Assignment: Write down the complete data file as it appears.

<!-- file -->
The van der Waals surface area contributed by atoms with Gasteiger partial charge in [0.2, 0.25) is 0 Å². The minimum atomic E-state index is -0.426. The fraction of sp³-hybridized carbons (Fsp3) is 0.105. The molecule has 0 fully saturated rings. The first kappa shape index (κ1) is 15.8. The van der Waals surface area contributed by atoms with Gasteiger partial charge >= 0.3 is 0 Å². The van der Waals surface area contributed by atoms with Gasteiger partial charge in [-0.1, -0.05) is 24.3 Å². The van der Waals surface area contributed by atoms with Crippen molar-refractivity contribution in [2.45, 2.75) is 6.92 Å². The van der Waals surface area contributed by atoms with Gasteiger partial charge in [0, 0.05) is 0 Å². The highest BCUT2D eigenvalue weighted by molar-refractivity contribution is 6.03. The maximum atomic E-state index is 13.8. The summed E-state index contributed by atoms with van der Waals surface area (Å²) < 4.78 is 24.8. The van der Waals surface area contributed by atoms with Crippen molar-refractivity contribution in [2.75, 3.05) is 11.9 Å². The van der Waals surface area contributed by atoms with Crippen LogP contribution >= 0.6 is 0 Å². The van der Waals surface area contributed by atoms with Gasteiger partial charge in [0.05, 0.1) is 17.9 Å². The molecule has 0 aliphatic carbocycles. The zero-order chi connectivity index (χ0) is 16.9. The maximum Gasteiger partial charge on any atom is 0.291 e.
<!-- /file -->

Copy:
The van der Waals surface area contributed by atoms with Gasteiger partial charge in [0.2, 0.25) is 0 Å². The minimum atomic E-state index is -0.426. The fraction of sp³-hybridized carbons (Fsp3) is 0.105. The molecule has 0 fully saturated rings. The first kappa shape index (κ1) is 15.8. The van der Waals surface area contributed by atoms with Gasteiger partial charge >= 0.3 is 0 Å². The van der Waals surface area contributed by atoms with Gasteiger partial charge in [-0.1, -0.05) is 24.3 Å². The van der Waals surface area contributed by atoms with Crippen molar-refractivity contribution in [2.45, 2.75) is 6.92 Å². The van der Waals surface area contributed by atoms with Gasteiger partial charge in [0, 0.05) is 0 Å². The highest BCUT2D eigenvalue weighted by molar-refractivity contribution is 6.03. The maximum atomic E-state index is 13.8. The summed E-state index contributed by atoms with van der Waals surface area (Å²) < 4.78 is 24.8. The van der Waals surface area contributed by atoms with Crippen molar-refractivity contribution in [2.75, 3.05) is 11.9 Å². The van der Waals surface area contributed by atoms with Crippen LogP contribution >= 0.6 is 0 Å². The van der Waals surface area contributed by atoms with Gasteiger partial charge in [0.05, 0.1) is 17.9 Å². The molecule has 0 aliphatic carbocycles. The zero-order chi connectivity index (χ0) is 16.9. The maximum Gasteiger partial charge on any atom is 0.291 e.